Globe’s Disaster-Resilient Network, Workforce Gear Up for Rainy Season

Destructive typhoons and other natural disasters are often synonymous with the onset of the rainy season in the Philippines. Given this, Globe commits to providing continued connectivity support to affected communities and residents.


Manny Estrada


This was the assurance made by Globe Senior Vice-President for Technology Strategy & Service Innovation Emmanuel Estrada during the Liveable Cities Labs: Rainy Season Readiness webinar. The discussion tackled flood preparedness, risk mitigation, and resilient infrastructure.


Estrada pointed out that preparedness and business continuity are at the core of Globe’s network’s life cycle - from site preparation and construction, operation and maintenance, all the way to upgrades and expansion. 


“We need to consider gale-force winds from typhoons, flooding, landslides, and even operating without power. Our network is designed to withstand and survive all these risks because we know that connectivity is vital for disaster response and recovery. It is our responsibility to provide that public service and restore damaged sites at the soonest possible time,” he said. 


The Philippines is prone to climate-related hazards, given its geography and location. An average of 24 typhoons hit the country every year, 70 percent of which enter the Philippine Area of Responsibility between July and October. According to the United Nations, the country is fourth globally with the highest number of disaster-related events.  


Since Typhoon Yolanda, the government has implemented stricter requirements that all major installations can withstand super typhoon levels of up to 260 to 340 kilometers per hour and 7.0 intensity earthquake based on the National Structural Code of the Philippines. 


Recognizing this, Globe uses Geohazard mapping for its sites so it can anticipate natural hazards and disasters. Many of its cell sites and critical infrastructures identified to be in flood-prone areas are designed and built on elevated platforms to protect equipment during flooding. Its cell towers facing the Pacific Ocean are designed to withstand winds of over 300 kilometers per hour. The company also collaborates with communities to get more information on hazards in a given locality.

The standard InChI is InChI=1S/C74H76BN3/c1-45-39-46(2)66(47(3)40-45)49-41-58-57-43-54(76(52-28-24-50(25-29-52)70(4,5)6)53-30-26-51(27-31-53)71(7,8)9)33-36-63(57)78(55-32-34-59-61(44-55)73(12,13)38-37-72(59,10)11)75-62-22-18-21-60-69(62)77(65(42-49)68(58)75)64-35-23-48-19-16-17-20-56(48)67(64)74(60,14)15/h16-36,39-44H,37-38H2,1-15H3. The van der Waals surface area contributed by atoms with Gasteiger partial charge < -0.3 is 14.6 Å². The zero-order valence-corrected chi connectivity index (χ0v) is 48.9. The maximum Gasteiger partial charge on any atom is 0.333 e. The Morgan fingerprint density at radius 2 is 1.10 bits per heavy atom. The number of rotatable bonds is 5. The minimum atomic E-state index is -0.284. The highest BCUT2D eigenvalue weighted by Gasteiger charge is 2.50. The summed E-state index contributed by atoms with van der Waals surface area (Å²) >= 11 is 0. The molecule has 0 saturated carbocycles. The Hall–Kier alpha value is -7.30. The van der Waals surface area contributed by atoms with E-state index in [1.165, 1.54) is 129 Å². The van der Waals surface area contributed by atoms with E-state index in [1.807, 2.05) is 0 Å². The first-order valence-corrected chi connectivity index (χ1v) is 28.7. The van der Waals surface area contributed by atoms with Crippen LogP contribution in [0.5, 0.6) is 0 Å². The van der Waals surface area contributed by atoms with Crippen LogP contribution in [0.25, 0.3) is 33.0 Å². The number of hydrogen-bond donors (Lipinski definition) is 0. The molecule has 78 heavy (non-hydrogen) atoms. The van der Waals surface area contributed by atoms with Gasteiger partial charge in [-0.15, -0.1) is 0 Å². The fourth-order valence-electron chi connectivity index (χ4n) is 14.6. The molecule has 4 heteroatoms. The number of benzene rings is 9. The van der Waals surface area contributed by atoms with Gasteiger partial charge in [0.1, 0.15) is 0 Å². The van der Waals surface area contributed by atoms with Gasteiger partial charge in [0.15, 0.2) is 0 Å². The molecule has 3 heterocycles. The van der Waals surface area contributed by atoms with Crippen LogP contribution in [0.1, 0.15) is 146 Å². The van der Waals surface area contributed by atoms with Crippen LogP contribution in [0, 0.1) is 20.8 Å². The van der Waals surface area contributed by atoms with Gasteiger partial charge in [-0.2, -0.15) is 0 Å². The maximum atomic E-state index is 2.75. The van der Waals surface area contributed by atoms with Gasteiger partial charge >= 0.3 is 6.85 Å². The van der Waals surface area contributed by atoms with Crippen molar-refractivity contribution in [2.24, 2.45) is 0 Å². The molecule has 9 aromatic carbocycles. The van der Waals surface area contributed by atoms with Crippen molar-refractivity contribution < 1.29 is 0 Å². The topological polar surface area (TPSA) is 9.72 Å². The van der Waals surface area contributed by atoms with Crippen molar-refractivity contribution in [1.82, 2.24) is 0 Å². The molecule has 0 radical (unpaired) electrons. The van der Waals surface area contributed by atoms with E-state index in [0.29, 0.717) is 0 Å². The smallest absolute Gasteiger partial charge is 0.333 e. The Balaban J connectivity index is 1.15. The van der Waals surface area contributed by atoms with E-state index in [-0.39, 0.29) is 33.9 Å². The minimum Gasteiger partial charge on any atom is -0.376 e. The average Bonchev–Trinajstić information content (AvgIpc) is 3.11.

Currently, the company is redesigning and retrofitting towers along the typhoon path, fortifying essential sites with “last to be disrupted, first to recover” capabilities, and deploying higher capacity gensets to address prolonged power outages. 


At the heart of the company’s business continuity plans is the Globe Service Command Center (GSCC), which proactively monitors 24/7 conditions that can rapidly escalate into emergencies or disasters. GSCC’s real-time monitoring and response triggers the activation of the Crisis Management Committee, the mobilization of Disaster Response Teams, and social action to help affected communities. 


Learning from its own experiences in the field during disasters, Globe has developed several platforms that can be rapidly mobilized and enable communities to recover faster. These include cell sites on wheels, Tower on Wheels, satellite equipment, Network in Box, mobile command centers, and gensets pre-loaded on trucks.


As part of its disaster response and recovery efforts, Globe deploys Dyip Sagip that offers free charging, free calls, and free wi-fi to hard-hit communities. With geo-tagging, the company can provide free mobile services to customers in the impacted area. Through Globe Reward and GCash, Globe can quickly raise funds for donation to partner non-government organizations (NGOs) such as the Philippine Red Cross. 


“Our business continuity plans here at Globe are akin to Noah’s Ark. People always ask us why we are building so many redundancies into our operations, but we realize that these risks are real, especially with the effects of climate change. We really need to evolve our preparedness, we need to adapt to nature, and we need to protect ourselves and our families and ensure continuous service to the communities affected and to all our customers,” Estrada added.


The 2021 Liveable Cities Labs is presented by Liveable Cities Challenge Philippines and the League of Cities of the Philippines in partnership with Globe. These webinars aim to assist cities with knowledge and insights for designing better solutions for their communities.


Globe is committed to upholding 10 United Nations Global Compact Principles and 10 UN Sustainable Development Goals, among which is UN SDG No. 9 that highlights the roles of infrastructure and innovation as crucial drivers of economic growth and development.


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